The September 2016 housing finance data was released by the Australian Bureau of Statistics (ABS).
The data showed that there were $32.3 billion worth of housing finance commitments in September 2016 nationally which was the highest monthly value since June 2016.
The value of housing finance commitments increased by 2.3% over the month but was -0.2% lower year-on-year.
The $32.3 billion in mortgage lending over the month consisted of $19.9 billion in lending to owner occupiers and $12.4 billion to investors.
For the owner occupier segment, it was the first increase in three months with lending up 6.9% in September 2016 but -5.4% lower year-on-year.
Lending to investors has continued to trend higher up 4.6% over the month and now 14.5% higher since April 2016.
Although investor lending is lifting, it remains -15.2% lower than its peak in April 2015.
Housing finance commitments to owner occupiers consists of four main categories: construction of dwellings, purchase of new dwellings, refinancing of established dwellings and purchase of established dwellings.
In September 2016 there was $1.8 billion in commitments for construction of dwellings, $1.0 billion for purchase of new dwellings, $6.9 billion for refinancing and $10.2 billion for purchase of established dwellings.
Demand for mortgages for established stock by owner occupiers is trending lower, of course this is partly to do with lower levels of stock available for sale.
Over recent months, commitments for refinances had been trending lower however, it did increase in September following an interest rate cut in August which most lenders did not pass on in full.
The other two segments of owner occupier lending remain relatively flat.
Borrowing by investors has really rallied over the past few months however, as the chart above shows the rally has been for established housing stock rather than new.
There was $0.9 billion worth of housing finance commitments for new construction by investors in September 2016 and $11.5 billion for investment in established housing.
The value of lending to investors for established housing has increased by 17.8% since it reached a recent low point in April 2016 however, it remains -15.7% lower than its recent peak.
There has been plenty of commentary about how investors are able to beat-out owner occupiers, particularly first home buyers, in the housing market.
Of course owner occupiers still borrow a greater amount than investors, once you strip out refinances which aren’t really new lending as such.
Owner occupiers borrowed $13.0 billion in September 2016 and investors borrowed slightly less at $12.5 billion.
Looking at demand in the established housing segment it becomes clear that investor demand has been stronger than demand from owner occupiers over most of the past three years.
After fading recently, investors in the established housing market are now borrowing a greater amount than owner occupiers.
Keep in mind these figures are based on the value of lending (not volume) so these figures are likely to be also influenced by the loan to valuation ratios (LVRs) at which mortgagees borrow.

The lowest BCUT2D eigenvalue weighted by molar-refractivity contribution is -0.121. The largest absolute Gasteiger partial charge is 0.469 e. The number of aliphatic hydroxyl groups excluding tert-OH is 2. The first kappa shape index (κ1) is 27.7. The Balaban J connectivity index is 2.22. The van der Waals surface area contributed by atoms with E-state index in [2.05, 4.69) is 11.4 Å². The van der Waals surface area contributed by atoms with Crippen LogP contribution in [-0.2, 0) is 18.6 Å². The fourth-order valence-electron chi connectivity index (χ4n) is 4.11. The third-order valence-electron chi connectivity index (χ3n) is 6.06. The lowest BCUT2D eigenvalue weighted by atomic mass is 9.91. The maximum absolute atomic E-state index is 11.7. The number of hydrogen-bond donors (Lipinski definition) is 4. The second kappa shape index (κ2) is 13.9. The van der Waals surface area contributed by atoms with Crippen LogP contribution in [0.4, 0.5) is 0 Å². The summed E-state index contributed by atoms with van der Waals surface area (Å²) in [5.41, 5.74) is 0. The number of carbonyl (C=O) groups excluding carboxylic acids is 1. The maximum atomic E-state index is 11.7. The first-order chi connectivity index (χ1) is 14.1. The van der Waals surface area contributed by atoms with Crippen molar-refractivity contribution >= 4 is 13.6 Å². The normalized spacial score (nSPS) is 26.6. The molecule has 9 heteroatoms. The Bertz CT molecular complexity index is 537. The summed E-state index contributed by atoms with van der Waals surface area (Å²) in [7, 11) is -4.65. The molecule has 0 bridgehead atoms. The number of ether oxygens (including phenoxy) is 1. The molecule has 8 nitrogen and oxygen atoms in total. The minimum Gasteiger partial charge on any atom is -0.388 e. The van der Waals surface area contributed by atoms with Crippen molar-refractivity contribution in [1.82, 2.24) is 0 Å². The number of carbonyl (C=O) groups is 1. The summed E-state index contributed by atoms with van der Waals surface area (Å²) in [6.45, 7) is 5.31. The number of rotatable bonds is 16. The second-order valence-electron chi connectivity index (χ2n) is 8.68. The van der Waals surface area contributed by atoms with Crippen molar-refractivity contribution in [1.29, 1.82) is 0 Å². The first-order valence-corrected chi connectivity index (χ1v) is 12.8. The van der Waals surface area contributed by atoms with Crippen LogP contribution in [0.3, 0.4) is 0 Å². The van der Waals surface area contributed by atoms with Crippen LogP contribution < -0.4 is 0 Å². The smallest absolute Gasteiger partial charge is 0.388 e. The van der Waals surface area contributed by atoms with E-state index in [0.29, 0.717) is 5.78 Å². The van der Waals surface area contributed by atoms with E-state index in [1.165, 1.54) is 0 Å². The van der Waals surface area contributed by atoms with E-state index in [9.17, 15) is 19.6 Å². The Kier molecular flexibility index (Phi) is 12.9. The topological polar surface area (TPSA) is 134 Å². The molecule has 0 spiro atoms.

Because of the taxation benefits associated with negative gearing, many investor choose to use greater leverage (i.e. a smaller deposit/higher LVR) in order to maximise their deductions.
Nevertheless, this has been a feature of the market since late 1999 and outside of a short period in late 2003, owner occupiers purchasing established properties have typically borrowed a greater amount than investors.
Looking at new lending (excluding refinances) for new housing and existing houses shows that lending for new housing is trending lower while lending for existing housing is lifting.
Over the month, $3.7 billion worth of housing finance was approved for new housing stock and $21.7 billion was approved for existing housing stock.
The value of lending for new housing stock is at its lowest level in 12 months while lending for existing housing is at its highest level in 12 months.
With a record pipeline of new housing (most of which are units) under construction, over the coming months and years as these units come up for settlement we would expect (hope) that finance commitments for new housing picks up.
The data clearly shows that the bulk of demand remains for established housing, keeping in mind that there are significantly more established homes than there are new homes.
Demand from the investment segment is clearly growing again now that most lenders are well below the APRA mandated cap for investor housing credit growth of 10% pa.
Obviously investors still have an appetite for housing which is no wonder when you factor in the still strong value growth conditions in the two largest markets and much higher rental returns on offer outside of Sydney and Melbourne.
With the lowest interest rates since the 1960s and low returns on most asset classes many still view housing as a solid investment choice despite the significant cost.
Over the coming months we would expect a further uptick in demand from the investment segment of the market as home values have continued to rise and even gather pace post September 2016.